Among Rohn’s frequent targets is Innovative Communication Corp., which runs the Virgin Islands’ local telephone provider and the islands’ newspaper, and whose lawyers say they’ve lost count of how many times she’s sued them. The company’s chairman, Jeffrey Prosser, has called in vain for Rohn’s disbarment, complaining of “intolerable” and “abusive” instances of “ethical misconduct” as well as “vitriolic” public attacks: “In some cases with us, she coerced her clients to sign documents that were knowingly false [and] ignored judge’s orders on limits of discovery inquiry during depositions,” he wrote.

In 2002, Rohn publicly blasted one of the islands’ two federal district judges, Thomas Moore, accusing him of inappropriate behavior, and Moore recused himself from some of her cases citing the antipathy. Subsequently, after she moved to demand Moore’s recusal from yet another of her cases, he refused, stating in his written ruling, “I believe attorney Rohn’s personal attack on one of the two sitting judges in this jurisdiction was nothing more than a calculated litigation tactic that would be labeled ‘judge shopping’ in most places.” Moore, who has sanctioned Rohn for insulting and profane language toward witnesses and court personnel, wrote in another case, in which the Caribbean Geoffrey Fieger “sought to compel testimony from all the federal judges in the territory”:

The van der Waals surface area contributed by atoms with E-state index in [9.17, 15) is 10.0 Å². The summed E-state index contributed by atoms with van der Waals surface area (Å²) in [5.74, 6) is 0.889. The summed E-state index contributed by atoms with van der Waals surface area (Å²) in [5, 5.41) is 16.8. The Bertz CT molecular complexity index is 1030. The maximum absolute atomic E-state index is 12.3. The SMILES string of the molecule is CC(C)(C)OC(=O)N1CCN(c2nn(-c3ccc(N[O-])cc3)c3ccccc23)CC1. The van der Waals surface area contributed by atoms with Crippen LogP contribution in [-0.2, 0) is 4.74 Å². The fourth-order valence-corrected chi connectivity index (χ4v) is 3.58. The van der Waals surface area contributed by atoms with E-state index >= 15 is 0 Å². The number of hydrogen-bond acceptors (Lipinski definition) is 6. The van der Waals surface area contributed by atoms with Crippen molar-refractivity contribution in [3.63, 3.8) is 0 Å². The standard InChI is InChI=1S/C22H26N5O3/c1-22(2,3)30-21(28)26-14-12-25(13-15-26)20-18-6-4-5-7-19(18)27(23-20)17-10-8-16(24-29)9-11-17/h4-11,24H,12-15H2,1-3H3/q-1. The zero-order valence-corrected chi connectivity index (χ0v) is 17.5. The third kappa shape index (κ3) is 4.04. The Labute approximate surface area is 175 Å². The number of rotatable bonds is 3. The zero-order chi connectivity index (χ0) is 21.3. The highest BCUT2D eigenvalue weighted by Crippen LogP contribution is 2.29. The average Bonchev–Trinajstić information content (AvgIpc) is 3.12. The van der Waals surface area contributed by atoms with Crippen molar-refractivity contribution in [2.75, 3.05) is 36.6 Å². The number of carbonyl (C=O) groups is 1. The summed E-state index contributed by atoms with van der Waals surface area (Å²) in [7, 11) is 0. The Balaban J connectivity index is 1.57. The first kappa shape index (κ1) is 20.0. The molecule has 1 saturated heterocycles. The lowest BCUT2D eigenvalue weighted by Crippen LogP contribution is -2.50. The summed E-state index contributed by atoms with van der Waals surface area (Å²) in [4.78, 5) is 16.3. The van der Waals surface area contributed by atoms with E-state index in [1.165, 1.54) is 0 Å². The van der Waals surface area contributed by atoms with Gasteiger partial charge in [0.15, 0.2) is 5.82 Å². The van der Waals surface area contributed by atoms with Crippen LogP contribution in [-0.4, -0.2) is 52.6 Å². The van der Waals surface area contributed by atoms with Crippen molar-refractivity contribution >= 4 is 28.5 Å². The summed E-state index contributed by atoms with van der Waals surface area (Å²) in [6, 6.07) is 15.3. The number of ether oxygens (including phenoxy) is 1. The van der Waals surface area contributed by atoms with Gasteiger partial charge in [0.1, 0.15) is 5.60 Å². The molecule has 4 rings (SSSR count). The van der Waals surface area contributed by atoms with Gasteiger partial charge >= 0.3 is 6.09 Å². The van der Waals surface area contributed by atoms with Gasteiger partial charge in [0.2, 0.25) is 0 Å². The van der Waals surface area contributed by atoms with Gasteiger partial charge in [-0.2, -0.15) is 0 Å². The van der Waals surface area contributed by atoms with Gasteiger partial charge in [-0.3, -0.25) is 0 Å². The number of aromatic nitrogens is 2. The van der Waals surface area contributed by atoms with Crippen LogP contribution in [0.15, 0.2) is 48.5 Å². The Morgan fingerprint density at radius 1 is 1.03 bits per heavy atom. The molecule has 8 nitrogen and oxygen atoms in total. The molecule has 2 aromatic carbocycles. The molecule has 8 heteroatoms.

“Nothing Lee Rohn does surprises me anymore, although subpoenaing all the federal judges in the jurisdiction is a high point of ingenuity and creativity in attempting to manipulate the system,” Moore wrote.

“I do not believe, however, that an attorney should be allowed to use her calculated personal attack on a sitting judge as a technique to prevent that judge from presiding over any of her cases, especially in a small district with only two judges.”

A few weeks ago, it may be recalled, we looked at the question of lawyers’ public denunciations of judges and whether they do or should result in recusal by those judges. (Jason Robbins and Lee Williams, “From judges to opponents, Rohn has no shortage of harsh critics”, Virgin Islands Daily News, Mar. 29, 2004 — the newspaper, it bears repeating, and its parent company have been frequent targets of Rohn’s litigation, as in this libel case arising from her airport pot bust). Death by a Thousand Paper Cuts has more, including a picture of the Rohn villa.